The reptiles

The reptiles

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The reptiles (from Latin reptare, 'crawling') cover about 7,000 known species.

They emerged about 300 million years ago, and probably evolved from certain amphibians. They were the first vertebrates effectively adapted to life in dry places, although some animals in this group, such as turtles, are aquatic.

The earth has already harbored gigantic forms of reptiles, such as the dinosaurs. Today this group is represented by relatively smaller animals such as alligators, turtles, snakes and lizards.

The skin of reptiles

Reptiles have their bodies covered by dry and practically impermeable skin. The most superficial cells of the epidermis are rich in keratin, which protects the animal against dehydration and represents an adaptation to life in terrestrial environments. The skin may have scales (snakes), plaques (alligators, crocodiles) or carapaces (turtles, jabutis).

Snake Scales

Body temperature

Reptiles, like fish and amphibians, are animals pecyrothermic: Body temperature varies with ambient temperature.

Breathing and blood circulation

Reptile respiration is pulmonary; their lungs are more developed than those of amphibians, with internal folds that increase their breathing capacity.

The lungs supply the reptiles with a sufficient amount of oxygen gas, which makes breathing through the skin "amphibian" unnecessary. In fact, with the large amount of keratin it presents, the skin becomes virtually impermeable, which makes it impossible to acquire oxygen gas.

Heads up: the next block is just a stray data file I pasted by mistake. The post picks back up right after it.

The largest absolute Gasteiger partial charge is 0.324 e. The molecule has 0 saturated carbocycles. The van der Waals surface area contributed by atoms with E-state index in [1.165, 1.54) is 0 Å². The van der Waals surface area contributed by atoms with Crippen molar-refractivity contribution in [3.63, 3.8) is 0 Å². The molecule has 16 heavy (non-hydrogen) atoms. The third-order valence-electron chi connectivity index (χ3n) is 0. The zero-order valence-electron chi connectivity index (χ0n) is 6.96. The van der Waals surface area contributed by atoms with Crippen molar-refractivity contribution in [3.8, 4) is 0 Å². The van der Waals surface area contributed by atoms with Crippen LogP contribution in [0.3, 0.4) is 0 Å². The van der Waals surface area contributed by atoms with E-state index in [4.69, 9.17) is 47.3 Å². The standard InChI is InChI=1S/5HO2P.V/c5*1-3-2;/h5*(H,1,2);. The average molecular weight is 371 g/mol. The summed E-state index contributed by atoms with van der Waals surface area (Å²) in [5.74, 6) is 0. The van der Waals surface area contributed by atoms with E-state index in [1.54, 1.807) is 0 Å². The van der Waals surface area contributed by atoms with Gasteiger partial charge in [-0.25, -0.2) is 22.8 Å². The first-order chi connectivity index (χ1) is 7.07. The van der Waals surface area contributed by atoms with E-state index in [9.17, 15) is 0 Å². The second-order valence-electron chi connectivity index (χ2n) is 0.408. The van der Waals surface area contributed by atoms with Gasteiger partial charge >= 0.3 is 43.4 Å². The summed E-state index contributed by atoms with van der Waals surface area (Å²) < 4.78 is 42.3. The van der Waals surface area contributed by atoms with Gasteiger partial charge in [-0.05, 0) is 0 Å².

The heart of most reptiles has two atria and two partially divided ventricles. In the ventricles a mixture of oxygenated blood with non-oxygenated blood occurs. In crocodilian reptiles (crocodile, alligators), the two ventricles are completely separated, but oxygenated and non-oxygenated blood continue to mix, now outside the heart.

Food and digestion

Most reptiles are carnivorous animals; Some species are herbivorous and others are omnivorous. They have complete digestive system. The large intestine ends in the cloaca.

The senses

Reptiles have sense organs that allow them, for example, to taste and smell things. The eyes have eyelids and nictitating membrane, which help in the protection of these structures. They have tear glands, which are critical for keeping the moist eye surface out of the water.

We highlight here a structure existing between the eyes and the nostrils of snakes, called loreal pit (in detail). It enables the snake to perceive the presence of other living animals through the heat emitted by their bodies.

Although reptiles do not have an outer ear, some of them have an external ear canal and a cure, which lies below a fold of skin on either side of the head. At the end of each ear canal is the eardrum, which communicates with the middle ear and the inner ear. Several experiments prove that most reptiles can hear various sounds.


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